New York closed at $1,145.80 down from $1,156.80 at the close on Thursday but then rose to $1,150 in Asia overnight. The LBMA price setting fixed it at $1,147.75 down from $1,159.00. The dollar Index has risen and now stands at 97.11 down from 97.37. The dollar was weakening this morning as London opened, trading against the euro at $1.0993 down from $1.0931. In the euro the fixing was €1,041.75 down from €1,156.52.
At New York’s opening gold was trading in the euro at €1,041.35 and at $1,147.20 but was then marked down further. The silver price closed at $15.60 down 39 cents on Thursday. At New York’s opening, silver was trading at $15.57.
Yesterday saw support damaged with gold falling through that level. The Technicals are now giving an opaque picture. The downside risk appears limited unless gold falls through $1,130.
In the euro the gold price rose to €1,046 ahead of London’s opening so the moves in the gold price remain reflective of currency movements.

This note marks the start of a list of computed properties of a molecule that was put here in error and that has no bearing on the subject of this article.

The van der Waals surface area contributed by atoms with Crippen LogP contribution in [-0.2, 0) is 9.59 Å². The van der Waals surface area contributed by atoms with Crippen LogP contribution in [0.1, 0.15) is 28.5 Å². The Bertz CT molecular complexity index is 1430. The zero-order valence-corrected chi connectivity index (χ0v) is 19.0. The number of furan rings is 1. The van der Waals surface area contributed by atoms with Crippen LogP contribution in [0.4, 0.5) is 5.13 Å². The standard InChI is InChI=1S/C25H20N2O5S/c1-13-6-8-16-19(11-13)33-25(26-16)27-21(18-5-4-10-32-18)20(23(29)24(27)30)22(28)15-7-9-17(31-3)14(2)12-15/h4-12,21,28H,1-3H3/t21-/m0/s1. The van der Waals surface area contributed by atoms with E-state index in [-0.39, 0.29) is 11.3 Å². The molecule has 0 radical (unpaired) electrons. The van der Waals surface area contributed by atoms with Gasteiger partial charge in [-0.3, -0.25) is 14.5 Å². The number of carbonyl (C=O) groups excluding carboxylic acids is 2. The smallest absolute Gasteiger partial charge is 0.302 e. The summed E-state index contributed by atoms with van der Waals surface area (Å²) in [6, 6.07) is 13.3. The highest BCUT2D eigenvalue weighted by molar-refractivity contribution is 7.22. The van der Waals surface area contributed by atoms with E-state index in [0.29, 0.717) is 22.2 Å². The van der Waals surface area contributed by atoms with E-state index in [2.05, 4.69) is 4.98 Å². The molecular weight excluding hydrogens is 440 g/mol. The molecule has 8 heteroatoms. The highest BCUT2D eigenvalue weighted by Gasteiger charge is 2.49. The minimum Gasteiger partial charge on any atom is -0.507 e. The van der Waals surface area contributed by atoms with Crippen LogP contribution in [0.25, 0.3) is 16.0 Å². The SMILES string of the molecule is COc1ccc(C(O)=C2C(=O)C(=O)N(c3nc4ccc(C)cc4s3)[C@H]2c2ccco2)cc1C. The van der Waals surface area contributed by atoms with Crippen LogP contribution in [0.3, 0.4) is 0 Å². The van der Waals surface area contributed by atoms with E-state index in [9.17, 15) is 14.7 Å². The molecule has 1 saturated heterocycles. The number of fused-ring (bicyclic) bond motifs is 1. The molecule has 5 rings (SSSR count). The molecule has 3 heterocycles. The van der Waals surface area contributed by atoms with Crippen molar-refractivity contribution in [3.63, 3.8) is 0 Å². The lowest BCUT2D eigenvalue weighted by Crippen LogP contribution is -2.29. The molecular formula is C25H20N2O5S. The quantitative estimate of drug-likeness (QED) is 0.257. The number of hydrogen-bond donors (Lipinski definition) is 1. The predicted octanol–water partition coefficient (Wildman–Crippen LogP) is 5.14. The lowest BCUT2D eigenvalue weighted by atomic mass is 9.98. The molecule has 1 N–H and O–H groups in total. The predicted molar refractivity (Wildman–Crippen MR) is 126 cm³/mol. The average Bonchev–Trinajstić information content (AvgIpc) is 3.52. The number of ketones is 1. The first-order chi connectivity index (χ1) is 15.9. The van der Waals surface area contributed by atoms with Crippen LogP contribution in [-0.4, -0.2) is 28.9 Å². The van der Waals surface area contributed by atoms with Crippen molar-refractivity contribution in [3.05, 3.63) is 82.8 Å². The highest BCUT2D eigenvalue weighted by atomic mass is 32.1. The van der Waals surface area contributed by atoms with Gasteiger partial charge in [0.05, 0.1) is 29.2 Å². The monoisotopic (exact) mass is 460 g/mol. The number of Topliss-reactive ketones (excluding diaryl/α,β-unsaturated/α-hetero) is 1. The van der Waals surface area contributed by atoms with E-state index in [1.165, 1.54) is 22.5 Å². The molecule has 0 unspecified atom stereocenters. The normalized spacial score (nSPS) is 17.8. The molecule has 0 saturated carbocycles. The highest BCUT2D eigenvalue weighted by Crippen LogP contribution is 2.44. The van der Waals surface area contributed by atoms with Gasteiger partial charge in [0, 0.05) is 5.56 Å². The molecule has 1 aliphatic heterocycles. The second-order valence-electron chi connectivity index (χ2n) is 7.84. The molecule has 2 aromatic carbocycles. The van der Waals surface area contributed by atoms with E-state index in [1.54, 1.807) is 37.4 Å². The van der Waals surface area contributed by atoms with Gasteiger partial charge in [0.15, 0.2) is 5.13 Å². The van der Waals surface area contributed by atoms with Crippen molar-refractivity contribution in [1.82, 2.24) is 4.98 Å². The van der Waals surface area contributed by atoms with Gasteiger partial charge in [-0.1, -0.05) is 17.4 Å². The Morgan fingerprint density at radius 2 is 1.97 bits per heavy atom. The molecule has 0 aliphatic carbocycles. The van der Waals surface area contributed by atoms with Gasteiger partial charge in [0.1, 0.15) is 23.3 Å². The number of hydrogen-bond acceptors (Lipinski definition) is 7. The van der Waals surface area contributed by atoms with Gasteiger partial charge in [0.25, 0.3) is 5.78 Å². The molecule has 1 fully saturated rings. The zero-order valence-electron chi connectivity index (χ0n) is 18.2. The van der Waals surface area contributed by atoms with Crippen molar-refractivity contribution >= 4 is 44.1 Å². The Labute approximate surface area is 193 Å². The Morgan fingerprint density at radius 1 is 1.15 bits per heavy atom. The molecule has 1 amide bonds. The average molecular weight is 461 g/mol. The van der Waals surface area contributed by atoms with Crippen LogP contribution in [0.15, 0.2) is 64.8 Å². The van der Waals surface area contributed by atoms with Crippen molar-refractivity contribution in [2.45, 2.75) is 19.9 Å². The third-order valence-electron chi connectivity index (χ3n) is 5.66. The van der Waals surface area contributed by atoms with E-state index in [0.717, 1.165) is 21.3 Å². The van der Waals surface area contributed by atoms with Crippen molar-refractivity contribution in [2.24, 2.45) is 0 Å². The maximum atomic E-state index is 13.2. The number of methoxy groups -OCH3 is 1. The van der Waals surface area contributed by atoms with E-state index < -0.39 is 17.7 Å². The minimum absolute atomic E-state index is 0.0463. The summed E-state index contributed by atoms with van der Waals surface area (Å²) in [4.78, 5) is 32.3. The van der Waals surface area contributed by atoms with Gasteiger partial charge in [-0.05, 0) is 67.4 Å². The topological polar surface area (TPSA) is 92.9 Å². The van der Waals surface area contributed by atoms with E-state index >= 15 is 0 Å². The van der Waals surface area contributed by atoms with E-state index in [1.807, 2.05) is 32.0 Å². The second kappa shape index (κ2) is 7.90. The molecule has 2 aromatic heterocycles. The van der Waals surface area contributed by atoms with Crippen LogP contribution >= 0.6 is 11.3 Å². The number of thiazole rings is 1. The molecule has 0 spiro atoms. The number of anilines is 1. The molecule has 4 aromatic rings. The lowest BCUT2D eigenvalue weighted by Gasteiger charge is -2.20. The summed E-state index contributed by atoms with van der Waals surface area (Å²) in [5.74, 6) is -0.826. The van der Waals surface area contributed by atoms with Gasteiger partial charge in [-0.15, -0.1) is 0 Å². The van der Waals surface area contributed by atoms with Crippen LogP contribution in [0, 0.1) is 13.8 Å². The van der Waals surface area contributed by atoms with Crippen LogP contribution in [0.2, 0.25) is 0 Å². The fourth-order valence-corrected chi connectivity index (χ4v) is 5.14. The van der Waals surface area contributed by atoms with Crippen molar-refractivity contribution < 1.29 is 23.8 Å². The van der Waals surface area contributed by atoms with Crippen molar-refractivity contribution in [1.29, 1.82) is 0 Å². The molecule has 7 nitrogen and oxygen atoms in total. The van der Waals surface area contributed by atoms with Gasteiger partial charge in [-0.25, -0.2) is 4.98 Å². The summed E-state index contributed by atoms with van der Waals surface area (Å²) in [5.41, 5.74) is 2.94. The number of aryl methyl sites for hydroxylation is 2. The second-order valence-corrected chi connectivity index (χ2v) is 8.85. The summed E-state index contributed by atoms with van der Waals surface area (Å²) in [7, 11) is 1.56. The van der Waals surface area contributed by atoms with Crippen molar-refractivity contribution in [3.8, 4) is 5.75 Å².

The gold price was not even reflecting U.S. demand and supply or the global picture and or traders and speculators, or demand and supply influences. We believe that the dealers adjusting gold prices, to reflect currency moves, remains the dominant influence on the gold price, going forward.
There has been no action in either the SPDR gold ETF or the Gold Trust. The holdings of the SPDR gold ETF are at 694.344 tonnes and 161.99 tonnes in the Gold Trust. This, to us, is confirmation of dealer dominance over the gold price.
The pre-opening fall now we feel are dealers bracing themselves for any sales, not actual physical sales. We have discussed this at length in our newsletter, detailing how this change is structural for the gold price.
While the gold market is struggling to rise the changes on the monetary front are going to be huge and will affect the entire global monetary system over the next couple of years. This stems from the action in exchange rates that we are watching today!
With U.S. GDP growth falling back to 1.5% but consumer spending rising to 3.2% in the third quarter the U.S. economic picture can be read either way. Japan too is giving an uncertain outlook as inflation targets are postponed. The Eurozone’s growth is weakening as is China’s. Overall the global economy is not giving a hopeful picture.
Silver prices will reflect $ gold price moves because the silver price is almost entirely a U.S. dollar price and is not moving with other currencies